The domino effect of natural hazards: Why cascading impacts demand alignment and consistency in resilience efforts

Cascading failures present a major risk to our increasingly interdependent and interconnected infrastructure. Such failures could increase the impact of extreme weather or hazards by more than 200%. For instance, impact to an electrical asset may result in cascading power loss that could result in a water pump losing electricity, resulting in a hospital or school losing power. Another example is the interdependence between our electricity, telecommunications, and transport systems. 

Cyclone Gabrielle made these interdependencies critically apparent and further highlighted the need for resilience planning to account for the interconnections within and between infrastructure systems. When preparing for extreme events, businesses must not only consider their own asset risk, but the risk to the infrastructure that their assets and interests depend on. This information needs to be relayed to these asset owners so that external criticality can be considered. Understanding the dependencies between these systems is crucial for building wider community and economic resilience, forecasting impacts, responding to outages and losses, and recovering from the acute events. However, although this is critically important, it is not commonplace in risk assessment guidance or practice and therefore is absent from subsequent planning.

This is the focus of ongoing research funded by MBIE at the University of Canterbury’s engineering school and the outputs of this research are being translated into practice in the Resilience Explorer. The Resilience Explorer, provided by Urban Intelligence Ltd, is a tool designed to assess direct and indirect risk, and enable agencies to operate on consistent information and share their information between relevant groups. Users can choose what information to share with others to support collaborative resilience planning and aligned decision-making based on consistent data. Such integration is crucial to enable infrastructure providers to make aligned decisions, efficiently build resilience, and create effective adaptation plans.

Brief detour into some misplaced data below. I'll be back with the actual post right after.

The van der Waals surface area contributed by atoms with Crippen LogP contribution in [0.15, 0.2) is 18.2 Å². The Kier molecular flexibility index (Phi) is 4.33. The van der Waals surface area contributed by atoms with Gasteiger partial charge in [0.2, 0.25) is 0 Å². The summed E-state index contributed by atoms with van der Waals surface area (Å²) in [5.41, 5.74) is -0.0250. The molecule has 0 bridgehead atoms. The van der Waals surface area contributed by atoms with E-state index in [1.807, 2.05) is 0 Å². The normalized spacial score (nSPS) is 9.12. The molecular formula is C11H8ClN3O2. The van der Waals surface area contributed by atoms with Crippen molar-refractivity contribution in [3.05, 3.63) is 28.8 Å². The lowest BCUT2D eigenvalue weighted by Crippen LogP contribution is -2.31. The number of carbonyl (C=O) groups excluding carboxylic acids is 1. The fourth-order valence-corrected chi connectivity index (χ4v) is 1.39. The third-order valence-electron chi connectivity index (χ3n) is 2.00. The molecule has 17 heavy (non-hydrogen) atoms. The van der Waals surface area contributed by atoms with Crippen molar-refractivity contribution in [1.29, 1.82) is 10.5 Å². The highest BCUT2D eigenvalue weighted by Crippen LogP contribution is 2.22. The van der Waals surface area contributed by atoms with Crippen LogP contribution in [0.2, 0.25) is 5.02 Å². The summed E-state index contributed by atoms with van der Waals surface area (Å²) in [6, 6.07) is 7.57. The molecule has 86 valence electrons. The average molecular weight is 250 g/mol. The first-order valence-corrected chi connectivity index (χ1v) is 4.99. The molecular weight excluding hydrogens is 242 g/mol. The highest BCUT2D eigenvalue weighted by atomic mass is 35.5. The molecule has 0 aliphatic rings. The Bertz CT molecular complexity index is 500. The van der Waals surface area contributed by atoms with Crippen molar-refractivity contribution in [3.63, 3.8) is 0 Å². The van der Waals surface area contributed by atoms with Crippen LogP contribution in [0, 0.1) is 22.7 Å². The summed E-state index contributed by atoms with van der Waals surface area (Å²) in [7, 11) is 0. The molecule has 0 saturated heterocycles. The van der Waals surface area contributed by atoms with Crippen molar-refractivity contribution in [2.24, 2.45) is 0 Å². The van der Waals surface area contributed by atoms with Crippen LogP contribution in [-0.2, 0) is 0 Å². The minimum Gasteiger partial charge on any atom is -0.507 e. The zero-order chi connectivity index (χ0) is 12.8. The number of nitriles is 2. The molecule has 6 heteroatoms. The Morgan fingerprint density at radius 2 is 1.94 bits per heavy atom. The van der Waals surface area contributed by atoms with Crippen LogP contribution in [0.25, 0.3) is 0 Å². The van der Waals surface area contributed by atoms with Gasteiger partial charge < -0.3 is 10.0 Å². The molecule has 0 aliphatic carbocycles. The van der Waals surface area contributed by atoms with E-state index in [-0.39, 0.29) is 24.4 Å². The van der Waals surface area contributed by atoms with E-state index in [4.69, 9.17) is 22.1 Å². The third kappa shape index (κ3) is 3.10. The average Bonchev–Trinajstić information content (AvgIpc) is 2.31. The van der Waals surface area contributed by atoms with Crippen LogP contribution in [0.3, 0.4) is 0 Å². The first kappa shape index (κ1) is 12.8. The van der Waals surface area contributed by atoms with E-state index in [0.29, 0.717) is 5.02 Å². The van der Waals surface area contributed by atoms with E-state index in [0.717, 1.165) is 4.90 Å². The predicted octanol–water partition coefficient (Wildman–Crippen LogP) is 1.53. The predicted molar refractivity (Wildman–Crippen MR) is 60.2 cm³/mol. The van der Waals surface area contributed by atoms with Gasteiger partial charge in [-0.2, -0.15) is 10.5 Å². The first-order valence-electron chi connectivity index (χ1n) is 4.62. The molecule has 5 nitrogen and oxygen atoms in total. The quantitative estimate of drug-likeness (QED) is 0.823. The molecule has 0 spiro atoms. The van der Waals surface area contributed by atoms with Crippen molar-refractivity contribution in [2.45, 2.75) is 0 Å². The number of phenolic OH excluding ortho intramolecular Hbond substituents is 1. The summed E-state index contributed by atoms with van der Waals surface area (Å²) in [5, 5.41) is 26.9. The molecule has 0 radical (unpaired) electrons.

The research backing this tool is the first available in the world to apply a cascading failures model to real-world infrastructure (previous studies have been limited to synthetic networks due to data sensitivity). To assess these cascading impacts, we created a network model or digital twin of the interdependent infrastructure and then stress tested it with different hazard scenarios. Any impact cascades through the connected infrastructure and onto properties/end-users. 

The study shows that when considering infrastructure interdependence, the impacts are significantly higher and their spatial distribution is strikingly heterogeneous in utility outages. For example, considering direct risks alone, a 1-in-10-year coastal flood in Christchurch threatens 3,600 homes. However,  an additional 7,800 homes are at risk from losing one or more utilities (Figure 1). The multiple colours shown in Figure 1 indicate that there are spatially specific vulnerabilities throughout the city; some residents lose just one utility (such as water, shown in light blue) and might be able to remain in their house following an event, while other residents lose all three utilities (shown in black) and might need to be housed elsewhere. These are in addition to the flooded households, which are shown in yellow. While most risk assessments focus on impacts to infrastructure (and typically to a single infrastructure), our recently published study shows the broader, often underestimated indirect impacts to both property and interdependent infrastructure.

Fig 1. Exposure and indirect outages across Ōtautahi Christchurch due to a coastal flooding event with an ARI of 10 years and no sea-level rise. Indirect outages mean that the impact is 216% higher. (Brunner et al., 2024)

Considering infrastructure dependencies is critical for our infrastructure and economic resilience planning. These indirect impacts can easily outweigh the direct impacts in terms of the number of residents impacted and help to understand the heterogeneity of utilities available following a natural hazard. Understanding them is essential to ensure decisions around emergency preparedness, adaptation planning, and building organisational and community resilience are effective and efficient.

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Dr Logan is the Technical Director of Urban Intelligence, Senior Lecturer of Civil Systems Engineering at the University of Canterbury, a Rutherford Discovery Fellow, and the President of the Australia NZ Society of Risk Analysis.